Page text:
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Cambridge Youth Commission

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2 Minutes Read

Teenage Teasing and What Parents Should Know

The majority of teens have to share classrooms and buildings with many others when they return to school. Inappropriate behavior like teasing occurs sometimes for learners. In teasing, someone is harassed by mocking or insulting them intentionally or maliciously. It can be dangerous and hurtful to engage in this behavior.

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For dealing with children's teasing issues, the book "Easing the Teasing", by Judy S. Freedman is a worthwhile resource. Specifically, it shows parents how to handle teasing with their children. Parents and educators should definitely read this book since many of its suggested strategies are suitable for teens as well. 

The strategies described by Freedman will not be addressed in this article. Our article will illustrate to parents how schools generally handle discipline and behavior management issues in order to deal with teasing in our school system. If a problem arises, it will be easier for parents to deal with their teen and school personnel.  

Due to the difference in sizes between elementary and secondary schools, it can generally be held that teasing is less prevalent in elementary schools than secondary schools. This doesn't mean secondary schools are ignoring the issue. In secondary schools, for example, homeroom teachers discuss such topics with students; a police liaison may speak on this or similar topics to students; faculty should reinforce appropriate behavior standards. Students who behave inappropriately at school - usually serious incidents - are tracked using an electronic system at many schools. As part of grade-level meetings, students' achievements, work habits, and, if applicable, their behavior are also reviewed. Most secondary schools face a major challenge in that teachers typically teach over a hundred students per day. Thus, monitoring, documenting, and discussing student behavior with colleagues is difficult.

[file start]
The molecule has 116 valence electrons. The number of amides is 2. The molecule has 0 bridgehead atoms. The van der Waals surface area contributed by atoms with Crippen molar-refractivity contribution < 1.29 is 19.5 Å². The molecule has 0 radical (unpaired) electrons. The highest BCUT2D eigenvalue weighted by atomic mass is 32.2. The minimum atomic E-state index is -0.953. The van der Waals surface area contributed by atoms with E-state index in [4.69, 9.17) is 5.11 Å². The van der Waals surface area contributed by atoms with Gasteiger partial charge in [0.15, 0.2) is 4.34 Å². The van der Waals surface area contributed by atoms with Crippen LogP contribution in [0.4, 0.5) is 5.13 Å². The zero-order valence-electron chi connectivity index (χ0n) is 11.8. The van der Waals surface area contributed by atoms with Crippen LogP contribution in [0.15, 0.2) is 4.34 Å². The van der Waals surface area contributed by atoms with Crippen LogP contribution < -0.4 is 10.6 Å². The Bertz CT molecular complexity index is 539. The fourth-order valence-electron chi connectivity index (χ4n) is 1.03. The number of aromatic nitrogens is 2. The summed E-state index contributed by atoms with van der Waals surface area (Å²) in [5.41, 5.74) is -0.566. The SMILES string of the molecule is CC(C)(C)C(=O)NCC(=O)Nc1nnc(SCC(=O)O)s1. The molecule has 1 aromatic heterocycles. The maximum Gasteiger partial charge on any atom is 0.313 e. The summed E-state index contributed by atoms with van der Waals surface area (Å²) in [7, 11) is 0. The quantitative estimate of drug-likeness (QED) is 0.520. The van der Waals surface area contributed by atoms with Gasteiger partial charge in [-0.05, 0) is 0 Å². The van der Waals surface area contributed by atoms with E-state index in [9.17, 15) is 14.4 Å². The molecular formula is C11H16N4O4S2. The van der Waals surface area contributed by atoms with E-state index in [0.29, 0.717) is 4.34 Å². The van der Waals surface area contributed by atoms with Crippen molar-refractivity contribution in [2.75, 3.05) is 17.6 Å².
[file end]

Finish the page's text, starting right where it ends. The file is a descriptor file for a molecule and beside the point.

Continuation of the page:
Whenever parents notice their teen's behavior changing suddenly, they should contact the school counselor and home room teacher. In this way, they will be able to determine whether or not the student is having trouble in class. The young scholar may face other challenges even if he or she consistently earns stellar grades. Parents need to be vigilant because teens may try to hide problems through teasing. It is harmful and dangerous to tease someone. In other words, it is bullying. A lack of self-esteem, depression, eating disorders, and possibly even teen suicide are possible consequences of this kind of abuse. When harassing someone in this manner, regardless of whether it is done deliberately or 'playfully', it is clearly a serious issue that must be addressed immediately.


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